Ireland is undoubtedly a popular destination for tourists with its cities well known as cultural hot spots to explore over a weekend and “have the craic”. But a history of unrest and trouble among the “fighting Irish” has tarnished some areas with a bad name. We look at five cities in Ireland that carry this burden, often leaving them misunderstood.
As Ireland’s oldest city it is no surprise Waterford has had to deal with many social challenges over the years. Feuding traveller gangs and violent money-lenders often gave hard-working residents a bad name they didn’t deserve. However, with a strong Viking heritage and close links to America through Irish-American hero Thomas Francis Meagher, tourists continue to flock to the bustling streets of Waterford city and its surrounding areas.
Reginald’s Tower stands as a landmark amid a welcoming community of warm natives with a can-do attitude. Home of the globally acclaimed Waterford Crystal, this city is destined to be remembered only as the gem it truly is.
Dublin has suffered its fair share of ups and down over the years. An economic boom in the 1990’s shortly followed by a damaging recession has left its mark on the city with drugs and organised crime blighting many areas. Anti-social behaviour and troubled estates often cause hard-working Dubliners to despair for their fair city. But a strong community spirit and an air of determination along the cobbled streets means Dublin still ranks high on the agenda of many folk in need of a city break.
World-renowned watering holes, talented musicians and deep-rooted history will prevail over Dublin’s shady past and locals will always have a warm welcome and the kettle on for visitors. Not to mention a well-earned pint of the black stuff on offer at the Guinness brewery.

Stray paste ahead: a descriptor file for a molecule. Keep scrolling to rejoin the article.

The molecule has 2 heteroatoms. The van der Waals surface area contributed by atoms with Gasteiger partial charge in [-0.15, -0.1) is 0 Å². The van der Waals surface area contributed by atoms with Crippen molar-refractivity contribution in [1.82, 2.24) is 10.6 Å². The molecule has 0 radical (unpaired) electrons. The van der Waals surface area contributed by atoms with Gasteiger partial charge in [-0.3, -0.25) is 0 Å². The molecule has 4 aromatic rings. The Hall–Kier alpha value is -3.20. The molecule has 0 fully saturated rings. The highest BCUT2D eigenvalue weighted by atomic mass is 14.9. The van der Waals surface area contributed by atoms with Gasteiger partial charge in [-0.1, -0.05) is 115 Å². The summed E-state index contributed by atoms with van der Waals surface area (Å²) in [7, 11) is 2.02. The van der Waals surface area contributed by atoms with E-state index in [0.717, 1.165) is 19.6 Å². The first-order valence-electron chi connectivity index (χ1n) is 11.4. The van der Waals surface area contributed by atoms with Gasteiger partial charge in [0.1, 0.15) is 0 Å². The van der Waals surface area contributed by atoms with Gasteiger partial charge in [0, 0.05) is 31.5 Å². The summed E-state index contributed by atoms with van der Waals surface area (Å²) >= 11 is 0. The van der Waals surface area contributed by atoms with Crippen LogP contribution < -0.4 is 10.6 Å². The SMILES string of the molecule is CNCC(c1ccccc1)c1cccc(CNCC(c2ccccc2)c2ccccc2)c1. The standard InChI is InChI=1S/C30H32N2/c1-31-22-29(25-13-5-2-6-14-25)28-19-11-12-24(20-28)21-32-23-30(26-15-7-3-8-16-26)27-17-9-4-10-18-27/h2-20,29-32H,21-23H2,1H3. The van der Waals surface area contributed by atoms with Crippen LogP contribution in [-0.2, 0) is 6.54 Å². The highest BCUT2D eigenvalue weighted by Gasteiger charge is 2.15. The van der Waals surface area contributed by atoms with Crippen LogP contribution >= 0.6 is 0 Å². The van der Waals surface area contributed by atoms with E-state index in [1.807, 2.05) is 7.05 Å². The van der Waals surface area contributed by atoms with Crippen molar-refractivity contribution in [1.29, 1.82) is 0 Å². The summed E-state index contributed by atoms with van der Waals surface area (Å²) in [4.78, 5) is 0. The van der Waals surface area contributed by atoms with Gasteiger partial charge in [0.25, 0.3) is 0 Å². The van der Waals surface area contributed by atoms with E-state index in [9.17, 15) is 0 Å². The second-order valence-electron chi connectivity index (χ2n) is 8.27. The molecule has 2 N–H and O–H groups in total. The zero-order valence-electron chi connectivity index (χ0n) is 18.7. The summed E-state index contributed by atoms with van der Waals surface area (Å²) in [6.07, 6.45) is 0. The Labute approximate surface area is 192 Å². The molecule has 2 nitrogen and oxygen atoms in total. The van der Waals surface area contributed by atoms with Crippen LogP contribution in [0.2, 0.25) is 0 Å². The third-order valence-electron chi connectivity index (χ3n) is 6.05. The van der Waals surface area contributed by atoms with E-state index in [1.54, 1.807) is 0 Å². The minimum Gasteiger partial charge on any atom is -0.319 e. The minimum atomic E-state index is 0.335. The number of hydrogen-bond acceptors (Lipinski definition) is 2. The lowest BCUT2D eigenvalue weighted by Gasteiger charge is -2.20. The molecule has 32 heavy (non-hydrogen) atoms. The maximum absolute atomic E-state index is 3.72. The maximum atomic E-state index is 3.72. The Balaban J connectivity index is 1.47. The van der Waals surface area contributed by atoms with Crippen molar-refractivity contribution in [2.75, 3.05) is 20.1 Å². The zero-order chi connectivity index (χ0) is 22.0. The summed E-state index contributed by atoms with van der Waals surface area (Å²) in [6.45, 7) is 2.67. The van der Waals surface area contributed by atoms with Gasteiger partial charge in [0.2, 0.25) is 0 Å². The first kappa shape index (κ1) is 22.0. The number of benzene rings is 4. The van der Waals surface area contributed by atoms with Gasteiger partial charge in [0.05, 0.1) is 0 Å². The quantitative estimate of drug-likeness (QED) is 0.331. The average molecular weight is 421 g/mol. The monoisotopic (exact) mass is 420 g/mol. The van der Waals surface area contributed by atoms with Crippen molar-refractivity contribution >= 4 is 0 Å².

Home of the most expensive public housing scheme to be built in Ireland being dubbed the “estate from hell” after being overrun by gun-wielding teenagers, Limerick city is often dubbed with a bad name. A reputation as “Stab City” in the 1990’s, succeeded by a flurry of violent gang-related crimes, Limerick is rarely advertised as the perfect city break. However, strong community groups and loyal locals have stood strong amidst the bad times and turned things around for this otherwise hard-working city.
A large population of students from the highly recommended University of Limerick gives the centre a somewhat cosmopolitan feel. Popular stories told by Frank McCourt and within a choice of museums confirm the city is undoubtedly steeped in history. But just take in the view of King John’s Castle from Sarsfield Bridge and see how Limerick is winning its battle against the bad name it has carried for so long.
The fact that the toxic name debate of Derry/Londonderry runs on into the 21st century, this pretty city is often tarnished with uncertainty from the outset. The area’s controversial past and unrest within communities often leave people in unfair judgment.
Situated on the River Foyle in Northern Ireland the city is known for the 17th century Derry Walls with seven gates, which remain intact. Attractions such as the Peace Bridge and the Tower Museum resonate the depth of the history within Derry. A history that sometimes burdens it with a bad name it doesn’t deserve. Lying close to the border with Donegal, Derry was awarded the UK City of Culture in 2013 and boasts some of the most exciting attractions in the country. A city where history and culture collide, Derry is the perfect spot for a weekend break and should not be forgotten.
It is no secret there are certain areas in Belfast, depending on your accent, you might want to avoid after dark but Northern Ireland’s capital offers a wealth of cultural experiences as well as award-winning restaurants and bars. However, there are dangerous parts of every city and these are places nobody would even need/want to visit. With something for everyone, this buzzing city is a popular spot for weekenders of all ages. From the Titanic museum to Belfast Cathedral along with a wide variety of bus tours on offer, this city is the perfect getaway.
Belfast’s vibrant culture leaves its troubled history firmly in the past and the air is filled with a new energy to revive the bad name it once carried. Busy restaurants, bars and theatres create a buzzing nightlife with the locals only too happy to welcome you to their beloved city. Even the wet weather fails to dampen the true soul of Belfast – a must see in the heart of the North!